Designed by Kazuyo Sejimam and Ryue Nishizawa/SANAA
Clad in glass and lightly reflective anodized aluminum, the Paris Louvre’s newest satellite museum in the former coal-mining town of Lens quietly dissolves into its surroundings, which includes a public park designed by Catherine Mosbach. Its massive Grande Galerie provides a single room in which works are organized chronologically along its length and geographically across its width. The most unique aspect, however, is the multimedia Discovery Area, which overlooks on-site restoration workshops and museum reserves—areas that are historically off-limits to visitors. louvrelens.fr
Best Resort Pedras Salgadas Spa & Nature Park, Portugal
Designed by Luís Rebelo de Andrade for Arquitraço
The 13 cottages and tree houses of this resort step lightly on the land, the latter stretching their long forms out into the forest like elegant praying mantises, the better to bask in and honor a pristine environment of centuries-old trees and hot springs. The wood-and-slate modular structures, assembled on site to adjust their footprints to the individual terrain, are otherwise generous in design. Large plate-glass windows pitch guests into the treetops, while skylights above beds perfectly capture the stars. pedrassalgadaspark.com.
Honorable Mention: Best Resort Hotel Escondido, Oaxaca, Mexico
Designed by Federico Rivera Río
The newest resort from Grupo Habita elevates the cool factor of Puerto Escondido, a once-sleepy fishing village on Mexico’s Pacific Coast. Sixteen secluded palapas come with contemporary built-in bedframes, sliding reclaimed-wood doors, and private saltwater dipping pools. Teal geometric floor patterns and red surfboards propped ever so casually provide pops of color. Outside, round basket-weave chairs and curvilinear chaise lounges bring added dimension to the breezy sitting areas. hotelescondido.com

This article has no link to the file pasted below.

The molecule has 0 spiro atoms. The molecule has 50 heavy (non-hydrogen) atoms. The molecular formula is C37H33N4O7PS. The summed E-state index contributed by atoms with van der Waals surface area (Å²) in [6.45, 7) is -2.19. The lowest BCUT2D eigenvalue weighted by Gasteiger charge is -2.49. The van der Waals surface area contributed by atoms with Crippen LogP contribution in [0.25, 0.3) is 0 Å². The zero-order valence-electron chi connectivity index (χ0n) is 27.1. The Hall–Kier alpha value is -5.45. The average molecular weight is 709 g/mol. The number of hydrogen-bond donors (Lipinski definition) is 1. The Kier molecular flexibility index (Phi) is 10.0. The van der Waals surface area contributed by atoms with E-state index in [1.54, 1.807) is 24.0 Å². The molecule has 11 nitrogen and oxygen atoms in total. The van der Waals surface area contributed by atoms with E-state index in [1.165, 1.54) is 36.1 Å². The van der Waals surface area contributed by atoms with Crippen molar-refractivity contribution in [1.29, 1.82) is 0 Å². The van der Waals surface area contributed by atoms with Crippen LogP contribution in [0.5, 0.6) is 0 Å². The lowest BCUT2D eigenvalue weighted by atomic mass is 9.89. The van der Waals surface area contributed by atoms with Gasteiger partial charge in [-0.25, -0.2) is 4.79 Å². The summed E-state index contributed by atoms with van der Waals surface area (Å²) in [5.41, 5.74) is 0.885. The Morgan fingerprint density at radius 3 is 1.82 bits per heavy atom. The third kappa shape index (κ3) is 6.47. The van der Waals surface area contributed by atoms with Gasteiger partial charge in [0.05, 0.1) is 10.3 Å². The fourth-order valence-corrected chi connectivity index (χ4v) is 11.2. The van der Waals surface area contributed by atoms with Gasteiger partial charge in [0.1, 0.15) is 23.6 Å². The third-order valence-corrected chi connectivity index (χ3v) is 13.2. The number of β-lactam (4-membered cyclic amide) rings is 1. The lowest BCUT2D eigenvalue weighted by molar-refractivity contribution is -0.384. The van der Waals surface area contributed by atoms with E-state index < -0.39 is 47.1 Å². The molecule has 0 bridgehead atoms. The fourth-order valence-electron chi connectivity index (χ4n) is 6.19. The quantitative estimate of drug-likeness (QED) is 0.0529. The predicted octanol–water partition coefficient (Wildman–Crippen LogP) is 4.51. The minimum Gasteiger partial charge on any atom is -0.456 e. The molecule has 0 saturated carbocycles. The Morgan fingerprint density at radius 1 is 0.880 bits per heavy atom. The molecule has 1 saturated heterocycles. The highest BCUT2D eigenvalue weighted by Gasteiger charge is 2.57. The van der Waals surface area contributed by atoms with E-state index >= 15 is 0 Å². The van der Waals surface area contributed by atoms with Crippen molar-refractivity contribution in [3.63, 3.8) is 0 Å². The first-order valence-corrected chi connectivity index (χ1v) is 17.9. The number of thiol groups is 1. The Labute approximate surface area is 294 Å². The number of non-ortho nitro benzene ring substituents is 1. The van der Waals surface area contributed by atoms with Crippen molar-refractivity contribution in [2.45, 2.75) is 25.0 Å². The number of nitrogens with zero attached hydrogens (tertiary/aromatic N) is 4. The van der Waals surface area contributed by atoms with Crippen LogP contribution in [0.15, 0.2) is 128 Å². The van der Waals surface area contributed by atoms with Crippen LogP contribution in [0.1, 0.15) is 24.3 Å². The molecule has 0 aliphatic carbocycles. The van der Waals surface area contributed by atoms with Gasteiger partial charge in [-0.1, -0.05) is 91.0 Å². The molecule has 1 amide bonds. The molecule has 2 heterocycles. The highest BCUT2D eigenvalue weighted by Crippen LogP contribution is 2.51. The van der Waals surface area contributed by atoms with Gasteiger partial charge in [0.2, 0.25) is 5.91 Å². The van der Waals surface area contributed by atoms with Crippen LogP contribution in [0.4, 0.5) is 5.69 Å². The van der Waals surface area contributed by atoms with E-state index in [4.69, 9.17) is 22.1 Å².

Best Transportation TAM Airlines First Class Cabin
Designed by Priestmangoode
Present in this design are all the notes one associates with a luxury class of travel: spacious seats that extend into beds, individual monitors, and tailor-made reading lamps. Priestmangoode deviates from the norm, however, in devising a cabin that aims to dispel claustrophobia. The four-seat arrangement is more domestic living room than airline cabin, with sofas replacing standard footstools to enable more natural socializing among those traveling together. Warm materials, including wool, leather, suede, and zebrawood, maintain a feeling of homeyness.
Honorable Mention: Best Transportation CitiBike, New York City
With 6,000 bikes, 332 stations, 350,000 users and counting, New York City’s new public bike-share program is a long-awaited improvement for both residents and visitors alike, allowing access to the city in a whole new way. citibikenyc.com
Best Hotel, Fewer Than 100 Rooms Gangtey Goenpa Lodge, Gangtey Valley, Bhutan
Designed by Mary Lou Design
Taking its cue from the 17th-century monastery a quick walk from its front door, Gangtey Goenpa slips discreetly and respectfully into its remote hillside location. Composed of two traditional farmhouse-style buildings connected by a single-story hall, the lodge incorporates Bhutanese textures and patterns. Floor-to-ceiling windows in the main lounge frame a spectacular vista; soft leathers bring warmth to the 9,000-foot elevation, as do individual fireplaces in the 12 guest rooms.
Honorable Mention: Best Hotel, Fewer Than 100 Rooms Freehand Miami
Designed by Roman & Williams
Set in a classic 1930s Art Deco building, this Miami Beach hostel finds effortless sophistication in the otherwise kitschy concept of “summer camp for adults.” Built-in bunk beds fill 62 private and shared rooms, which also feature wooden ladders and nautical-inspired accents. Bocce courts, Ping-Pong tables, and board game-filled sitting rooms maintain a youthful, laid-back atmosphere, but the hostel’s specialty cocktail lounge and garden, the Broken Shaker, is grown-up fun. thefreehand.com
Best Retail Space Reality Lab Issey Miyake, Tokyo
Designed by Tokujin Yoshioka